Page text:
SafetySurfaceBuffer created for the sink (decoder) pipeline, just those instances of
CTranscodingPipeline that contain VPP and encoders. When the pipeline that contains the decoder completes the frame, the working surface and sync point are placed in the ExtendedSurface structure and added to
SafetySurfaceBuffer. The application does not need to explicitly sync the frame, but rather copies the pointer into the ExtendedSurface.
Once the process of creating and configuring the different instances of
SafetySurfaceBuffer have been completed, they can be dispatched into separate threads for execution. This process occurs in the Launcher::Run() function.
MSDKThread * pthread = NULL;
for (i = 0; i < totalSessions; i++)
pthread = new MSDKThread(sts, ThranscodeRoutine, (void *)m_pSessionArray[i]);
for (i = 0; i < m_pSessionArray.size(); i++)
Each instance of the m_pSessionArray contains a preconfigured pipeline which is dispatched into its own thread. The callback “ThranscodeRoutine” is where the main execution starts.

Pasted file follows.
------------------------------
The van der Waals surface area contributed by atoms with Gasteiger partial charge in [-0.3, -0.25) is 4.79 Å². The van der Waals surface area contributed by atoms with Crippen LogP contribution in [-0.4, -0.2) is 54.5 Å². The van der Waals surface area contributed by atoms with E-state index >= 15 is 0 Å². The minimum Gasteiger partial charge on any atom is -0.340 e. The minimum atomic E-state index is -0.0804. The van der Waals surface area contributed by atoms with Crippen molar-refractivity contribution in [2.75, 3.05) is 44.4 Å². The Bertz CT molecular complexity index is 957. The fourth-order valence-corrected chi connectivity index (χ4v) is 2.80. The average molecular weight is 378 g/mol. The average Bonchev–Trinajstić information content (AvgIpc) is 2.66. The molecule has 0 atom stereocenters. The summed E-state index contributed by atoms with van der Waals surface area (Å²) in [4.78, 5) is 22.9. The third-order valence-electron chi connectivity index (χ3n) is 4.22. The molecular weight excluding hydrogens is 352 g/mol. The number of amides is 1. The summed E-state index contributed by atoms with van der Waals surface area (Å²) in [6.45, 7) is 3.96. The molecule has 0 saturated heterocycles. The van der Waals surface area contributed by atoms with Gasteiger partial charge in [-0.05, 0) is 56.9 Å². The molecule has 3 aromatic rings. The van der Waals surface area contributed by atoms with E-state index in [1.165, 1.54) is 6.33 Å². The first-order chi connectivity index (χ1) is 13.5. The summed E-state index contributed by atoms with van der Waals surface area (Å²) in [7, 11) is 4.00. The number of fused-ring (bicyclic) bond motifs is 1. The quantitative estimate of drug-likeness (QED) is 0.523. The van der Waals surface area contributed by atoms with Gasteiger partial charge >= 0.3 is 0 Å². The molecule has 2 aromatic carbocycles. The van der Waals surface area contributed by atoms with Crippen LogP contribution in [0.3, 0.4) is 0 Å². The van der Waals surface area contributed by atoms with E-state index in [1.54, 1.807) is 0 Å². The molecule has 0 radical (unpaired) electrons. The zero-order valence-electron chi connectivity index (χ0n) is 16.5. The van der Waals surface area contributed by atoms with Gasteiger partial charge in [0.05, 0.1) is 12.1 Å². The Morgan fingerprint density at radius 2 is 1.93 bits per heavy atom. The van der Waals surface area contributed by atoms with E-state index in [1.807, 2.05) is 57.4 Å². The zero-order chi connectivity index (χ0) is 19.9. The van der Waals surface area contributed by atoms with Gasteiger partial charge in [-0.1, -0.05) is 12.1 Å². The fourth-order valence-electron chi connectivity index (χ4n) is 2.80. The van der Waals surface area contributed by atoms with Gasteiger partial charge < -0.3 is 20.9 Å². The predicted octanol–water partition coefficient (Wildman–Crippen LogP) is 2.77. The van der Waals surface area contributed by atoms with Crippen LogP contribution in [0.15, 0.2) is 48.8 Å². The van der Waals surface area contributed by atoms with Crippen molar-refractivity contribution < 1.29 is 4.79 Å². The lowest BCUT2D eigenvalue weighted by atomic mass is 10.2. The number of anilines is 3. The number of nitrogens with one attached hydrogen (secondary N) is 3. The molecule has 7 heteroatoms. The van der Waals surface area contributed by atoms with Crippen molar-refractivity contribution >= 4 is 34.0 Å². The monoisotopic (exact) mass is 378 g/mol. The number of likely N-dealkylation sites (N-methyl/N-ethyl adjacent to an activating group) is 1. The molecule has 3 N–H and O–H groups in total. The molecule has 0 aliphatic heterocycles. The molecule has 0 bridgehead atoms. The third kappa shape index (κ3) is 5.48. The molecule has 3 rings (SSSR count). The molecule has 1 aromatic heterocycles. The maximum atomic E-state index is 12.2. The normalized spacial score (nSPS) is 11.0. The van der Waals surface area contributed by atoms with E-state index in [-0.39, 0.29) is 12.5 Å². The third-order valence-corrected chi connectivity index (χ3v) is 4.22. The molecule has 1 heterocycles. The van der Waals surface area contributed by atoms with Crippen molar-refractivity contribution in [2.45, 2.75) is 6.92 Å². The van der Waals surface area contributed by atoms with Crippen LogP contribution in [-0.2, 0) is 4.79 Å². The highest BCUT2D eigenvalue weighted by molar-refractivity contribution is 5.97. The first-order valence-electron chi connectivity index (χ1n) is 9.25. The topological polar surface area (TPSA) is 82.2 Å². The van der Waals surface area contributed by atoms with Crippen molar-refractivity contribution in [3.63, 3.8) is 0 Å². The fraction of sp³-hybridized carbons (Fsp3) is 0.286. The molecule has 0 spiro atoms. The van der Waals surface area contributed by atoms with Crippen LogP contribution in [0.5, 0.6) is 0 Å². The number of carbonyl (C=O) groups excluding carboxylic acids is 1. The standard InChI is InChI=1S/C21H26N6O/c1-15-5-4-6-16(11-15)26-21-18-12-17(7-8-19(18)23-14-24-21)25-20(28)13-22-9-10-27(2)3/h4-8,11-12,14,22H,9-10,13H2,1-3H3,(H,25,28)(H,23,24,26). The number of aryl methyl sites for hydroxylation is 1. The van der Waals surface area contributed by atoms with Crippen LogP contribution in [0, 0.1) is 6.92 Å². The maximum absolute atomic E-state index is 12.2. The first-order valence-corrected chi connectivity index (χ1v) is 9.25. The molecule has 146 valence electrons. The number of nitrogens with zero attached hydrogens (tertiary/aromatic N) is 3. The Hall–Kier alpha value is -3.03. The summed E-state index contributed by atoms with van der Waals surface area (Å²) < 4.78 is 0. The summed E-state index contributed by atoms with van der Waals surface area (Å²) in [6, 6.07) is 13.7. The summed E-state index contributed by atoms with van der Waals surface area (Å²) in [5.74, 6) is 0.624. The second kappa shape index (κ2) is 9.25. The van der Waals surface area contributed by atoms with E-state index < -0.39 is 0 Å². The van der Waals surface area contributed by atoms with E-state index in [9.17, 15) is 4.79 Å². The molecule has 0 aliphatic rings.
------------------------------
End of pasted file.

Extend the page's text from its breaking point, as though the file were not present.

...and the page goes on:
mfxU32 MFX_STDCALL TranscodingSample::ThranscodeRoutine(void *pObj)
mfxU64 start = TranscodingSample::GetTick();
ThreadTranscodeContext *pContext = (ThreadTranscodeContext*)pObj;
pContext->transcodingSts = MFX_ERR_NONE;
while (MFX_ERR_NONE == pContext->transcodingSts)
pContext->transcodingSts = pContext->pPipeline->Run();
if (MFX_ERR_MORE_DATA == pContext->transcodingSts)
// get next coded data
mfxStatus bs_sts = pContext->pBSProcessor->PrepareBitstream();
// we can continue transcoding if input bistream presents
if (MFX_ERR_NONE == bs_sts)
// no need more data, need to get last transcoded frames
else if (MFX_ERR_MORE_DATA == bs_sts)
pContext->transcodingSts = pContext->pPipeline->FlushLastFrames();
break; // exit loop
pContext->working_time = TranscodingSample::GetTime(start);